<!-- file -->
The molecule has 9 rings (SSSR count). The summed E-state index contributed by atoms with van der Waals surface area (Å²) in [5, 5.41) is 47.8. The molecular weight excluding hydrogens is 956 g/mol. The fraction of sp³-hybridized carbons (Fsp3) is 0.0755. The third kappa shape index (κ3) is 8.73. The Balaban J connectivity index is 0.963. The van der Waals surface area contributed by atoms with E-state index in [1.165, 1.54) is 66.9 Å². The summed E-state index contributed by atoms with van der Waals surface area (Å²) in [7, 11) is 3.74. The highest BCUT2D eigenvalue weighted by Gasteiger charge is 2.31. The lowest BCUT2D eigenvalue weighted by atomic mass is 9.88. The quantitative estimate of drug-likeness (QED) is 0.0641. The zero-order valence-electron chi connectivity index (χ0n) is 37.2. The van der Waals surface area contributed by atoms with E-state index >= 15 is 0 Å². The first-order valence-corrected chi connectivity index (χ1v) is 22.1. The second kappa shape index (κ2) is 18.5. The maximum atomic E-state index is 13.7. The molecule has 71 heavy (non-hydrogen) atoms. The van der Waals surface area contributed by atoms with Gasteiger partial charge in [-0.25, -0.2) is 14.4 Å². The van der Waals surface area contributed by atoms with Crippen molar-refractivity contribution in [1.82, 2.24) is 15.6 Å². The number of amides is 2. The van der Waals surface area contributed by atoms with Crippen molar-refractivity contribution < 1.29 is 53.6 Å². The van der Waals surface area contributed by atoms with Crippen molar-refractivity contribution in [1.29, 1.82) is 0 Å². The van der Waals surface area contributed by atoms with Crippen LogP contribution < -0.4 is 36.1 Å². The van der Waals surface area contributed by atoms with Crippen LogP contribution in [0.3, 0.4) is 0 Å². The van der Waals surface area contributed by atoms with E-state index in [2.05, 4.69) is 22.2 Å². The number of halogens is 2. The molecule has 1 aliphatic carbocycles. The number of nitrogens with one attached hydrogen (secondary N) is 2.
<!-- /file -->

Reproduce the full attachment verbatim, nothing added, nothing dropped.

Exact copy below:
The molecule has 9 rings (SSSR count). The summed E-state index contributed by atoms with van der Waals surface area (Å²) in [5, 5.41) is 47.8. The molecular weight excluding hydrogens is 956 g/mol. The fraction of sp³-hybridized carbons (Fsp3) is 0.0755. The third kappa shape index (κ3) is 8.73. The Balaban J connectivity index is 0.963. The van der Waals surface area contributed by atoms with E-state index in [1.165, 1.54) is 66.9 Å². The summed E-state index contributed by atoms with van der Waals surface area (Å²) in [7, 11) is 3.74. The highest BCUT2D eigenvalue weighted by Gasteiger charge is 2.31. The lowest BCUT2D eigenvalue weighted by atomic mass is 9.88. The quantitative estimate of drug-likeness (QED) is 0.0641. The zero-order valence-electron chi connectivity index (χ0n) is 37.2. The van der Waals surface area contributed by atoms with E-state index >= 15 is 0 Å². The first-order valence-corrected chi connectivity index (χ1v) is 22.1. The second kappa shape index (κ2) is 18.5. The maximum atomic E-state index is 13.7. The molecule has 71 heavy (non-hydrogen) atoms. The van der Waals surface area contributed by atoms with Gasteiger partial charge in [-0.25, -0.2) is 14.4 Å². The van der Waals surface area contributed by atoms with Crippen molar-refractivity contribution in [1.82, 2.24) is 15.6 Å². The number of amides is 2. The van der Waals surface area contributed by atoms with Crippen molar-refractivity contribution < 1.29 is 53.6 Å². The van der Waals surface area contributed by atoms with Crippen molar-refractivity contribution in [1.29, 1.82) is 0 Å². The van der Waals surface area contributed by atoms with Crippen LogP contribution < -0.4 is 36.1 Å². The van der Waals surface area contributed by atoms with Crippen LogP contribution in [0.3, 0.4) is 0 Å². The van der Waals surface area contributed by atoms with E-state index in [2.05, 4.69) is 22.2 Å². The number of halogens is 2. The molecule has 1 aliphatic carbocycles. The number of nitrogens with one attached hydrogen (secondary N) is 2.